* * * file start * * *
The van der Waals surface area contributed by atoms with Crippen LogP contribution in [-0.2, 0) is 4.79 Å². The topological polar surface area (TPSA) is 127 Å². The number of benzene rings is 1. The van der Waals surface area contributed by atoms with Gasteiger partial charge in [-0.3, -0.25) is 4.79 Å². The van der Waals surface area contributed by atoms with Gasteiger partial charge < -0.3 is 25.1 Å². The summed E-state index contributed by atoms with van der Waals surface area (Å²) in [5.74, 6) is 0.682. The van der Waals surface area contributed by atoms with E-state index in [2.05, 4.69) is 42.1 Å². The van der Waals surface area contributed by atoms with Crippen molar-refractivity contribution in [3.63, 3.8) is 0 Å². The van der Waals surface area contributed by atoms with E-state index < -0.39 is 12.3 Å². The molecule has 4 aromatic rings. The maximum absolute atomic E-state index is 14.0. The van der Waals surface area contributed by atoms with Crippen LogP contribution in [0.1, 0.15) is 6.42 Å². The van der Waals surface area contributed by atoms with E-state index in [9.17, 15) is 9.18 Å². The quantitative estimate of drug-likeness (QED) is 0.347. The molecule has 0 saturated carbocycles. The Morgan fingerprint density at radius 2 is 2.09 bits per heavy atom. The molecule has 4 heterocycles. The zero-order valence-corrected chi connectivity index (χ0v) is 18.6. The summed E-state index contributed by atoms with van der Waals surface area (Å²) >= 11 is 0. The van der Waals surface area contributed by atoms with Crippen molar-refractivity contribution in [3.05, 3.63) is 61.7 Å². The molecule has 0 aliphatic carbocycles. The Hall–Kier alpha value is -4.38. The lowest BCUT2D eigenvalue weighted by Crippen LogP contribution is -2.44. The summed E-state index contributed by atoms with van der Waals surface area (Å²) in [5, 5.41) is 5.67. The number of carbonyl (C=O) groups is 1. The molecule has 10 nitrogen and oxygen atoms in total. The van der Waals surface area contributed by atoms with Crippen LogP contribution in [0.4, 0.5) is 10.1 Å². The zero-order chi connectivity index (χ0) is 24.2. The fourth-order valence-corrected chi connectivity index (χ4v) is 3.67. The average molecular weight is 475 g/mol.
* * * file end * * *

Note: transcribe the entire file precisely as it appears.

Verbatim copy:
The van der Waals surface area contributed by atoms with Crippen LogP contribution in [-0.2, 0) is 4.79 Å². The topological polar surface area (TPSA) is 127 Å². The number of benzene rings is 1. The van der Waals surface area contributed by atoms with Gasteiger partial charge in [-0.3, -0.25) is 4.79 Å². The van der Waals surface area contributed by atoms with Gasteiger partial charge < -0.3 is 25.1 Å². The summed E-state index contributed by atoms with van der Waals surface area (Å²) in [5.74, 6) is 0.682. The van der Waals surface area contributed by atoms with E-state index in [2.05, 4.69) is 42.1 Å². The van der Waals surface area contributed by atoms with Crippen molar-refractivity contribution in [3.63, 3.8) is 0 Å². The van der Waals surface area contributed by atoms with E-state index < -0.39 is 12.3 Å². The molecule has 4 aromatic rings. The maximum absolute atomic E-state index is 14.0. The van der Waals surface area contributed by atoms with Crippen LogP contribution in [0.1, 0.15) is 6.42 Å². The van der Waals surface area contributed by atoms with E-state index in [9.17, 15) is 9.18 Å². The quantitative estimate of drug-likeness (QED) is 0.347. The molecule has 0 saturated carbocycles. The Morgan fingerprint density at radius 2 is 2.09 bits per heavy atom. The molecule has 4 heterocycles. The zero-order valence-corrected chi connectivity index (χ0v) is 18.6. The summed E-state index contributed by atoms with van der Waals surface area (Å²) >= 11 is 0. The van der Waals surface area contributed by atoms with Crippen molar-refractivity contribution in [3.05, 3.63) is 61.7 Å². The molecule has 0 aliphatic carbocycles. The Hall–Kier alpha value is -4.38. The lowest BCUT2D eigenvalue weighted by Crippen LogP contribution is -2.44. The summed E-state index contributed by atoms with van der Waals surface area (Å²) in [5, 5.41) is 5.67. The number of carbonyl (C=O) groups is 1. The molecule has 10 nitrogen and oxygen atoms in total. The van der Waals surface area contributed by atoms with Crippen LogP contribution in [0.4, 0.5) is 10.1 Å². The zero-order chi connectivity index (χ0) is 24.2. The fourth-order valence-corrected chi connectivity index (χ4v) is 3.67. The average molecular weight is 475 g/mol.